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PenPath's financial boost gives it room to explore M&A

Kimberly Chin
Apr 10, 2023
Wallet with data coming out of it.

Ilustration: Rebecca Zisser / Axios

Fresh off a new investment from Gilead Group, e-commerce data startup PenPath now has the dry powder to pursue potential acquisitions, CEO Alex Cruz tells Axios.

Why it matters: While current market conditions have dampened the outlook for some startups, others see it as an opportunity to consolidate their respective spaces.

What's happening: Cruz declined to disclose details of the investment, but says, “Something that our investors are very, very good at is M&A.”

  • "It's certainly something that once we are a little bit bigger, we will definitely be entertaining," he says.
  • Complementary targets would unlock more specialized data and APIs, especially from large retailers like Walmart and Amazon that have vast data troves, he notes.
  • PenPath is also taking a hard look at data analysis automation, he adds, noting some of those efforts are currently underway.

How it works: Cruz likens data to oil and PenPath as a refinery.

  • “Everybody has too much oil, right? What we need are refineries,” he says, adding that people need to turn all this data into usable information.
  • PenPath helps interpret the data and guides companies on how much they’re spending and how much they’re making.
  • Adding that to that analogy with M&A, he says: “If we're the refinery, where can we get more oil? Where can we get better places to generate that oil, aka data?”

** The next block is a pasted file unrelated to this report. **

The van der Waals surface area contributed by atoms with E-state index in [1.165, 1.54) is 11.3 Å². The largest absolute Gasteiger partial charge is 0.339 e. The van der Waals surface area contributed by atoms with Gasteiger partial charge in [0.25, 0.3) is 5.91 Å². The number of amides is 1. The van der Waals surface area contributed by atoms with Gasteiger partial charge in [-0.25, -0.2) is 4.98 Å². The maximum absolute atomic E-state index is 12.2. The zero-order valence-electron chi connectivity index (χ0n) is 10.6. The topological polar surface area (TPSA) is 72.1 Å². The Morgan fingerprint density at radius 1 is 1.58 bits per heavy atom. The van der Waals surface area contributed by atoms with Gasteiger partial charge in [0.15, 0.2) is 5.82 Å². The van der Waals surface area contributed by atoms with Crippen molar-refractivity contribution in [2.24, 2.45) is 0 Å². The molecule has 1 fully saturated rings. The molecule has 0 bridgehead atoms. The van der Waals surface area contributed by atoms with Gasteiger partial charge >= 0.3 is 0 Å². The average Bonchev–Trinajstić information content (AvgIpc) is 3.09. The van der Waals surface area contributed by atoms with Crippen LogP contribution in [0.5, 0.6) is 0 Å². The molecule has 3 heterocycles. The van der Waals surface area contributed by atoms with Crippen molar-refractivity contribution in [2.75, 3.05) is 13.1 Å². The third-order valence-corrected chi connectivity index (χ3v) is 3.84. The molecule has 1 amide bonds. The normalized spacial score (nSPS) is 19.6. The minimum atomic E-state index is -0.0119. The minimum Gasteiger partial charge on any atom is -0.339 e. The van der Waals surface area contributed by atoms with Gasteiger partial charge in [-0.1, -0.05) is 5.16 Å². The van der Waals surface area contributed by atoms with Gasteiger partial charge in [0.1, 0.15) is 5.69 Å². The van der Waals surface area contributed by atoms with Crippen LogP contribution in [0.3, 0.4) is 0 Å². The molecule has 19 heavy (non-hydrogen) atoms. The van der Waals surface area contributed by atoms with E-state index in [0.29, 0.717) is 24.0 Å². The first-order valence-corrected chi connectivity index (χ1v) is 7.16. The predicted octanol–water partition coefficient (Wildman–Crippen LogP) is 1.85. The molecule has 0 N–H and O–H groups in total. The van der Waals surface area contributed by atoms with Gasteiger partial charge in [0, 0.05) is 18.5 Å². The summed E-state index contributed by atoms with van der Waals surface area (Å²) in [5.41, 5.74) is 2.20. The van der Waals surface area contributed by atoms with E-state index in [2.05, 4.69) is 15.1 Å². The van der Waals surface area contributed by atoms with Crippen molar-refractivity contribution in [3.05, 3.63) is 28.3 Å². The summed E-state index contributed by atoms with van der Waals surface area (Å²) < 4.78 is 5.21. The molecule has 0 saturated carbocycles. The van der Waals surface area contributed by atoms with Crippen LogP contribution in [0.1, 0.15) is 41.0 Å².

Zoom in: Disparate platforms make it difficult to match data sets and compare, especially with ads or organic social.

  • PenPath collects the data from multiple platforms and makes it easier to compare apples to apples, Cruz says.
  • “Whenever you want to really look at your company, holistically, you want to summarize all of that revenue from all of these different platforms.”
  • PenPath mitigates the need for companies to build these tools in-house, which can be expensive, he says.

Of note: Gilead will provide many back-end services for the company, including support with financing, HR and accounting, says Cruz.

What’s next: Cruz says he feels good about the company’s financial foundation and doesn’t see the need to tap the markets for additional capital.

  • “I've met a lot of founders who were not that happy with always chasing the next raise. And I've met a lot of founders who've just been so successful with having a self-sustained real business,” he says.
  • “We're in a position to do the real business.”
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